- Pabitra works for 12-15 hours every day and examines 50 samples per day
- Pabitra contracted coronavirus in the line of duty while collecting samples
- After recovering from COVID-19, he donated 2 units of blood for plasma
New Delhi: It has been almost 15 days since Pabitra Das, a 45-year-old senior lab technician working at Gauhati Medical College and Hospital (GMCH), in Guwahati, Assam resumed duty after recovering from COVID-19. He contracted the novel coronavirus in the first week of July and was tested positive on July 5. After recovering from the infection, the frontline warrior donated two units of his blood for plasma on August 11 in order to help in the treatment of critically ill COVID-19 patients.
While speaking with NDTV about his experience of contracting COVID-19, treatment and post-recovery period, Pabitra said that he got the infection even though he followed safety measures and always donned personal protective equipment (PPE) when on duty. He said,
I have no idea how I got the virus because I was extremely careful since the start. I have a four-year-old baby and elderly parents at home. I tried not to make any mistake or take my personal safety for granted. The symptoms that my body exhibited after getting infected were mild. I had a fever and slight cough. I got myself tested and on July 5 I got to know that I have got the disease. I got myself admitted at GMCH immediately and underwent the treatment for 10 days. After I was discharged, I kept myself self-isolated for another 15 days during which I focused on regaining strength through food and light exercises. I then decided to donate plasma and after clearing the mandatory check-ups for the same, on August 11, I donated my plasma.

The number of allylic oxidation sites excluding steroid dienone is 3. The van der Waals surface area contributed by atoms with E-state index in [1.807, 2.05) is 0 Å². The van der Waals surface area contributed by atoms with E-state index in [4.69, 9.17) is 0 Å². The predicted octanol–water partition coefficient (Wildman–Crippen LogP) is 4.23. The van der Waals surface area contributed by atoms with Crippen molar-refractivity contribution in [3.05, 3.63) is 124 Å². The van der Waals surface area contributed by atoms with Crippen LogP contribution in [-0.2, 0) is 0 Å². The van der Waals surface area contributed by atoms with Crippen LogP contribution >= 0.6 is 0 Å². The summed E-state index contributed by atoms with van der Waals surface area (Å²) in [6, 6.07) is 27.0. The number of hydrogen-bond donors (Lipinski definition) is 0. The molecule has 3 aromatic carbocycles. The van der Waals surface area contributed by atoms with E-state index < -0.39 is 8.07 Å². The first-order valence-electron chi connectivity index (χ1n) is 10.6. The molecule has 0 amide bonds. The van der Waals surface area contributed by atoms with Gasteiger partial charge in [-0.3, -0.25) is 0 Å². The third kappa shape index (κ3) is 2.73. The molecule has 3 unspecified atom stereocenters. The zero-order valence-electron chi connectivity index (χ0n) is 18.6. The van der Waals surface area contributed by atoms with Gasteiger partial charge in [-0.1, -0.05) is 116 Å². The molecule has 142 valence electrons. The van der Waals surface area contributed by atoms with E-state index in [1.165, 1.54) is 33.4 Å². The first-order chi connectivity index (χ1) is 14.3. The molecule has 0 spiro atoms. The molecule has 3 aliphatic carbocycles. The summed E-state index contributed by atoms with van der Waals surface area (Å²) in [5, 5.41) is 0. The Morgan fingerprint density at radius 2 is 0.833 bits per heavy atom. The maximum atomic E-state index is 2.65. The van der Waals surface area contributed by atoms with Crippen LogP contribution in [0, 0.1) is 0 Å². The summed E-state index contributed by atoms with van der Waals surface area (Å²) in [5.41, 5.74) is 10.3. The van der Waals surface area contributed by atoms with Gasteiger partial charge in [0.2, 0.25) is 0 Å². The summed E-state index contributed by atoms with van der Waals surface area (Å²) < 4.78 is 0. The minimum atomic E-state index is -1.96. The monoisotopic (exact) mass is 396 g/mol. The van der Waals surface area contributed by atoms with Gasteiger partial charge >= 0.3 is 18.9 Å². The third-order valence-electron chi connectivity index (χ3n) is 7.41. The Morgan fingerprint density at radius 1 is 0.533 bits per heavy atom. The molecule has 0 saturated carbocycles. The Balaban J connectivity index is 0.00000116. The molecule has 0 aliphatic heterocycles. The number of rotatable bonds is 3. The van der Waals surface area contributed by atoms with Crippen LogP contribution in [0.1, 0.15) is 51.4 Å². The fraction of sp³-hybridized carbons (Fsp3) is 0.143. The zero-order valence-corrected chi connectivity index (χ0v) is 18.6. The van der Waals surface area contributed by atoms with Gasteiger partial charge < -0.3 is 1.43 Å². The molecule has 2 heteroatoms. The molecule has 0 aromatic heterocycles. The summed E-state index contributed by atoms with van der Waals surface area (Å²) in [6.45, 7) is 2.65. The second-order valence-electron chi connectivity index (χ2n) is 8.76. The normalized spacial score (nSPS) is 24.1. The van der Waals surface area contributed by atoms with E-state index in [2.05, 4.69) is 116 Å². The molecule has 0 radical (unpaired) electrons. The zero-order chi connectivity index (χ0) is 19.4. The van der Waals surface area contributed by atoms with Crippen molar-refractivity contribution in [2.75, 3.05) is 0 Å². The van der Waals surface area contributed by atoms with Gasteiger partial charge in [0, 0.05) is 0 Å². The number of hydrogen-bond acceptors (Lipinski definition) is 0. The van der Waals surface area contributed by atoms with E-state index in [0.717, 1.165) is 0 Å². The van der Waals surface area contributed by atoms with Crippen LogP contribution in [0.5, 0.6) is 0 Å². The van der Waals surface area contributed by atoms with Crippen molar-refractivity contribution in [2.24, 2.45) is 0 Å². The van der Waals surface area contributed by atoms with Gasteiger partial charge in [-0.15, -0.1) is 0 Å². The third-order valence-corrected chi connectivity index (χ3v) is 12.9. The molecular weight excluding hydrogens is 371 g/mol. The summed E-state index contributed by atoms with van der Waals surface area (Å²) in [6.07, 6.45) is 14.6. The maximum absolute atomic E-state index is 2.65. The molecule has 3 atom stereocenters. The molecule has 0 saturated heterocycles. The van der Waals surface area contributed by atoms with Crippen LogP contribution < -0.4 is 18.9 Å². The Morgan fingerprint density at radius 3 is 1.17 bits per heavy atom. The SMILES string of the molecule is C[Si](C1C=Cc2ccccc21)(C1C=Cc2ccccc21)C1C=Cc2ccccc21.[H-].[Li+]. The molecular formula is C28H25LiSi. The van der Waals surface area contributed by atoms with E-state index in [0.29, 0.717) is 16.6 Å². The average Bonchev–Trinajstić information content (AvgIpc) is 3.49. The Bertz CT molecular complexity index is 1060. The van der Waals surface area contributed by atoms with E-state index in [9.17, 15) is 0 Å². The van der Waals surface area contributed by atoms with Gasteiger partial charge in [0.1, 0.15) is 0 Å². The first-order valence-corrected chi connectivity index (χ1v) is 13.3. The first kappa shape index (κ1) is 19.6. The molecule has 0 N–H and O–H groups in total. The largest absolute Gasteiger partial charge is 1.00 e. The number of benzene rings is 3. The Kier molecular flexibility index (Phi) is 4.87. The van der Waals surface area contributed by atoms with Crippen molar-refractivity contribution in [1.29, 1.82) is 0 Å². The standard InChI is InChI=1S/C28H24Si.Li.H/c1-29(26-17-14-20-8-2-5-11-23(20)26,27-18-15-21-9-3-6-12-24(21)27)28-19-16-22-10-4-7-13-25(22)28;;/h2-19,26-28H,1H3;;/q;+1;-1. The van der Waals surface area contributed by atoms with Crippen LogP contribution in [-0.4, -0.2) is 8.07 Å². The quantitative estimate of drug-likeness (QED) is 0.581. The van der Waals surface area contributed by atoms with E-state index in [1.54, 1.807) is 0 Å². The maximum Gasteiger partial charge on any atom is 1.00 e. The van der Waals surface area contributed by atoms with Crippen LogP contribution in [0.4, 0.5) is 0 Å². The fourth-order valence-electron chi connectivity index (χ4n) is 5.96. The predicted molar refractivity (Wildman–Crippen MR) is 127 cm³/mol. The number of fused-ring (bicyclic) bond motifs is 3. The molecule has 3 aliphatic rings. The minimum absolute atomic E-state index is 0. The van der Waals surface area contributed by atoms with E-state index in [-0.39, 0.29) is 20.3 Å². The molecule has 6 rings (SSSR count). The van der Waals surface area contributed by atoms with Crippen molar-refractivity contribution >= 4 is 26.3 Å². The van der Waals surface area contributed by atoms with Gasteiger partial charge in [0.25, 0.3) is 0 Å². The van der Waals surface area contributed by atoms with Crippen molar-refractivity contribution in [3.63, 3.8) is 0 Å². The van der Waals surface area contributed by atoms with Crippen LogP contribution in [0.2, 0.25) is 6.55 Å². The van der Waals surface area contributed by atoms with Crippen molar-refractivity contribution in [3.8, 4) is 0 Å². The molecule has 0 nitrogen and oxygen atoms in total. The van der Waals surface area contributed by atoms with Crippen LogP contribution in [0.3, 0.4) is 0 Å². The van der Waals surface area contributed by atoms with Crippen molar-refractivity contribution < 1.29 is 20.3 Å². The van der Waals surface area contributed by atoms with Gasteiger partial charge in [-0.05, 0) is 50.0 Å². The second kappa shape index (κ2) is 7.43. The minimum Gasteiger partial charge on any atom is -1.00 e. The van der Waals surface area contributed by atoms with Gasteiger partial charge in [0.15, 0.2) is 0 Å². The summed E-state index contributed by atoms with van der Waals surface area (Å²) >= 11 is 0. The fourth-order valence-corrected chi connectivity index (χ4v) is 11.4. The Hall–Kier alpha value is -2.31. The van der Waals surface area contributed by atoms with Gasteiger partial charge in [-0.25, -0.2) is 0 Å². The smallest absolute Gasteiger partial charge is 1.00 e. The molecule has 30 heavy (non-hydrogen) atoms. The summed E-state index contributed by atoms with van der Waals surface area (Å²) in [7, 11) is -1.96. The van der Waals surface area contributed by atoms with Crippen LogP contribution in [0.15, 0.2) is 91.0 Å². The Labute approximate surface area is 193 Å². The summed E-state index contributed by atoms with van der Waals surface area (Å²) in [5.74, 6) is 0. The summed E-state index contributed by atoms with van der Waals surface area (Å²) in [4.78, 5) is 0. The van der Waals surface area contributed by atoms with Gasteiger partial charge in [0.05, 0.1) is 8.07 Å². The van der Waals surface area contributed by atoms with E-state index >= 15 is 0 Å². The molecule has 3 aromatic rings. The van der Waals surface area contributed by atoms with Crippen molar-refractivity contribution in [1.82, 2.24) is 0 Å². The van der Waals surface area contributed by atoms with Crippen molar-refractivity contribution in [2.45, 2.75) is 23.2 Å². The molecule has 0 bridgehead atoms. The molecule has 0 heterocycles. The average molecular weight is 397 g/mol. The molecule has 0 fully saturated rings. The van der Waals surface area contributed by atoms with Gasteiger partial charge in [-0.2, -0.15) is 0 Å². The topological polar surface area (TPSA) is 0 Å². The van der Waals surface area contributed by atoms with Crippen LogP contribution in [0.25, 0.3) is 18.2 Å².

Pabitra who donated two units of his blood for plasma feels proud to be able to help in the treatment of other patients and do his bit in the fight against COVID-19. He said,
The plasma that I have donated, will save lives of two critically ill COVID-19 patients. This was my biggest motivation. I will donate my plasma again if I can. I believe humanity is the supreme religion of human beings. I urge all who are recovering from COVID-19 to donate their plasma.
Our Heartfelt #Gratitude to Pabitra Das from Hatigaon, Guwahati, #Kamrup Metro District for selflessly donating his #plasma and helping in the fight against #Covid19. #AssamPlasmaHero #SavingLives pic.twitter.com/0mswdNENMg
— NHM_Assam (@nhm_assam) August 13, 2020
While talking about the increased work pressure during the pandemic, Pabitra, who has been working as a lab technician with GMCH for last 16 years said,